The session ends with the continued mild improvements of some cars. P2 has tightened considerably with No. 15 at 1:30.101. The Courage is also a bit quicker but still well behind the Zytek. The No. 27 Porsche also remains the clear leader in GT2 while the GT1 leading Ferrari appears to have stopped out on the course.

The Courage set the pace in the early part of the much warmer afternoon session, turning a 1:22.42 compared to the Zytek’s 1:23.3. The Le Mans veteran Lambo ran third fastest overall for the first half-hour. At 1:31.6 it was ahead of a struggling Ferrari at 1:34.1. The P2 cars seem not to have gotten up to speed yet. The little purple P2 Oscar nominated T-car went out and off at the hairpin at the bottom of the long downhill straight. The session was interrupted while it was dug out of the kitty litter.

On the restart the Zytek takes its ‘rightful’ spot on top with a 1:21.745.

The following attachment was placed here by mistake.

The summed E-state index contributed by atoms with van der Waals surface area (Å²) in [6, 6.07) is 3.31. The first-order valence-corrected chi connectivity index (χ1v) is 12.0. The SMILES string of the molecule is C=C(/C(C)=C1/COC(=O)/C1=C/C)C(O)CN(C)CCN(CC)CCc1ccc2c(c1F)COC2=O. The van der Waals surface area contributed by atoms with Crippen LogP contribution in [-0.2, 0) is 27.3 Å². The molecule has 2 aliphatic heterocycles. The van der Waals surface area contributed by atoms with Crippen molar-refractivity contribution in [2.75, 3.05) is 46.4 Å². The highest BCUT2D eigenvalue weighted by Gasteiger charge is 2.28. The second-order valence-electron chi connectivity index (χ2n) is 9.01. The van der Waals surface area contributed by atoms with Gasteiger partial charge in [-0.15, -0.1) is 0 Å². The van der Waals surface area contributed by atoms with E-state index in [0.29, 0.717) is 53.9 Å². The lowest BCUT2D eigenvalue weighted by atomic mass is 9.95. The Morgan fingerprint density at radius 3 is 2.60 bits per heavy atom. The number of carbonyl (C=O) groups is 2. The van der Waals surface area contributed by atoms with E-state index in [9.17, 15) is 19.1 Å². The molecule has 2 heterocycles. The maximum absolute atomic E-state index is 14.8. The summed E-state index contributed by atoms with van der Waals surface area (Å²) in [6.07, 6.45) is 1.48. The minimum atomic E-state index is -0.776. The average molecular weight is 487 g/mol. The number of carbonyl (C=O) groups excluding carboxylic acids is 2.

None of the P2 cars have yet to improve upon the Lamborghini’s time for 3rd overall. The No. 111 Oscar that did not run this a.m. is going quite well at 1:33.0. The beleaguered No. 8 Mazda has not run in the afternoon.

Yamazaki again ran quickly in the No. 18 GC-21 at 1:32.192, but only good enough for fourth overall. With only two races held in the three race series, the points situation is obviously in flux, with nearly all the regulars—however few there are, with a shot at the respective titles. The near complete meltdown of the P1 cars leaves the lead driver of the No. 66 Oscar, Takahiko Shimazawa in the lead. P2 features a six-way draw between the drivers of the converted F3 cars, GC No. 4 and GC No. 18. Given the two outright wins, the trio in No. 20, Ferrari drivers Kataoka, Hattori, and Tajima hold the lead for the class. However, the Mosler has done well and its trio is only 2 points back. The identical situation holds in GT2 with Aoyama, Ohtsuka, and Nishida in front with the No. 27 team. Their rivals in Porsche No. 5 have a clear shot at them, although Team Takamizawa’ third driver, Oyaji did not score previously.